Outer Banks Dare

Advisories Radar Cities

Beach Hazard Statement

Expires 8:00 PM EDT on September 23, 2018
Statement as of 4:44 am EDT on September 23, 2018

... Beach hazards statement remains in effect through this
evening...

* hazards... high risk of rip currents and powerful shore break.

* Locations... along the beaches north of Cape Hatteras.

* Timing and tides... the most likely time for strong rip currents
to occur is a couple hours either side of low tide, which will
occur around 1:00 PM this afternoon.

* Surf height... 3 to 5 feet.

Precautionary/preparedness actions...

If caught in a rip current remain calm. Don't fight the current.
Swim in a direction following the shoreline. When out of the
current, swim back to shore. If tired, float or tread water until
out of the rip current. If unable to escape, face the shore and
call or wave for help.

Shore break occurs when waves break directly on the beach. The
most common injuries with strong shore break are neck and back
injuries, which most often occur when the powerful surf throws a
swimmer or surfer head first into the bottom. It is extremely
important to protect your head and neck whenever you are in
breaking waves by keeping your hands in front of you at all
times.





444 am EDT sun Sep 23 2018

... Beach hazards statement remains in effect through this
evening...

* hazards... high risk of rip currents and powerful shore break.

* Locations... along the beaches north of Cape Hatteras.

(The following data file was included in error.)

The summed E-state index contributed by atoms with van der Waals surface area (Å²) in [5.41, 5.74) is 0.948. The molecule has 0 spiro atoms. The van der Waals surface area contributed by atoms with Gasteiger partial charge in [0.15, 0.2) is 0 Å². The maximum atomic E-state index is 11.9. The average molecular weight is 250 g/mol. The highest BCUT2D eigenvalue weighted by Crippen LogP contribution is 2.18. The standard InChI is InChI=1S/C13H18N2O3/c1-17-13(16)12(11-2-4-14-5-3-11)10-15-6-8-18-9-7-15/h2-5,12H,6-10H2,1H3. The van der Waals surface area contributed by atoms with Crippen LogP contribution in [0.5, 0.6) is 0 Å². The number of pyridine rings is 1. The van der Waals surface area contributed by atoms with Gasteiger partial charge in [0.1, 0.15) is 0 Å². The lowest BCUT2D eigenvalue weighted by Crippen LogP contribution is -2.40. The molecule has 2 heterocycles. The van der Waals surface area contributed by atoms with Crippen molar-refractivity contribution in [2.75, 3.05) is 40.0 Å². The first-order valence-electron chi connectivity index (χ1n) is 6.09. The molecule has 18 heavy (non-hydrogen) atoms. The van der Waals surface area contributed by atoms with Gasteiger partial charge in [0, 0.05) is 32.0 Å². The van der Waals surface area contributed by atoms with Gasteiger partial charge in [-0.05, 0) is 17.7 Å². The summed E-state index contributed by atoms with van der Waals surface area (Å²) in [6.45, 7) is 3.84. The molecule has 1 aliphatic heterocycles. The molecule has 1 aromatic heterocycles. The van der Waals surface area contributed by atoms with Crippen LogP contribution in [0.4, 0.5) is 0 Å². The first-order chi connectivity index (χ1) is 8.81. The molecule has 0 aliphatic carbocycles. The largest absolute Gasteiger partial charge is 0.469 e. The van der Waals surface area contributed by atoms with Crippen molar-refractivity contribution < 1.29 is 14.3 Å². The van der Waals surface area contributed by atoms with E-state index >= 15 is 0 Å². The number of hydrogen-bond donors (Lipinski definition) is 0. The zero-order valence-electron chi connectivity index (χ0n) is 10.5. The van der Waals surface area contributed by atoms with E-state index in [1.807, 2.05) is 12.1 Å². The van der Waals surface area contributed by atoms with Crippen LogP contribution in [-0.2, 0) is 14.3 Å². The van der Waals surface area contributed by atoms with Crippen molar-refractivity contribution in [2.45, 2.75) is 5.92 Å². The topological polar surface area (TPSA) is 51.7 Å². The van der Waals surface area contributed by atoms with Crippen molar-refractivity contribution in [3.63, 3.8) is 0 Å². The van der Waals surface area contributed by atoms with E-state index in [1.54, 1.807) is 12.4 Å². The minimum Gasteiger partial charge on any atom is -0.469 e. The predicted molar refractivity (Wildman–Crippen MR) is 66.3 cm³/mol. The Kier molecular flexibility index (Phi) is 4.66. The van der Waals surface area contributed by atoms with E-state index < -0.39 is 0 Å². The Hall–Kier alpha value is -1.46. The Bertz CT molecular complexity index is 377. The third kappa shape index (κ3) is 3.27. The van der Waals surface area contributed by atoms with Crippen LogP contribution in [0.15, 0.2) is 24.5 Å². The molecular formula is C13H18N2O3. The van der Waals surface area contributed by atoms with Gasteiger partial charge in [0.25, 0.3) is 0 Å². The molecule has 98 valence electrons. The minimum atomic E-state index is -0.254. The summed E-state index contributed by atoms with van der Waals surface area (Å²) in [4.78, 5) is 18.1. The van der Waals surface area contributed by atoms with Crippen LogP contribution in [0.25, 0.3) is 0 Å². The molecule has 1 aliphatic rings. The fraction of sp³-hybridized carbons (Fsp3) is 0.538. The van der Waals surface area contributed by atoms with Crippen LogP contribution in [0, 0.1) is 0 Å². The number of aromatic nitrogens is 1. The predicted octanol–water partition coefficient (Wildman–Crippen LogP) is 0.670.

* Timing and tides... the most likely time for strong rip currents
to occur is a couple hours either side of low tide, which will
occur around 1:00 PM this afternoon.

* Surf height... 3 to 5 feet.

Precautionary/preparedness actions...

If caught in a rip current remain calm. Don't fight the current.
Swim in a direction following the shoreline. When out of the
current, swim back to shore. If tired, float or tread water until
out of the rip current. If unable to escape, face the shore and
call or wave for help.

Shore break occurs when waves break directly on the beach. The
most common injuries with strong shore break are neck and back
injuries, which most often occur when the powerful surf throws a
swimmer or surfer head first into the bottom. It is extremely
important to protect your head and neck whenever you are in
breaking waves by keeping your hands in front of you at all
times.




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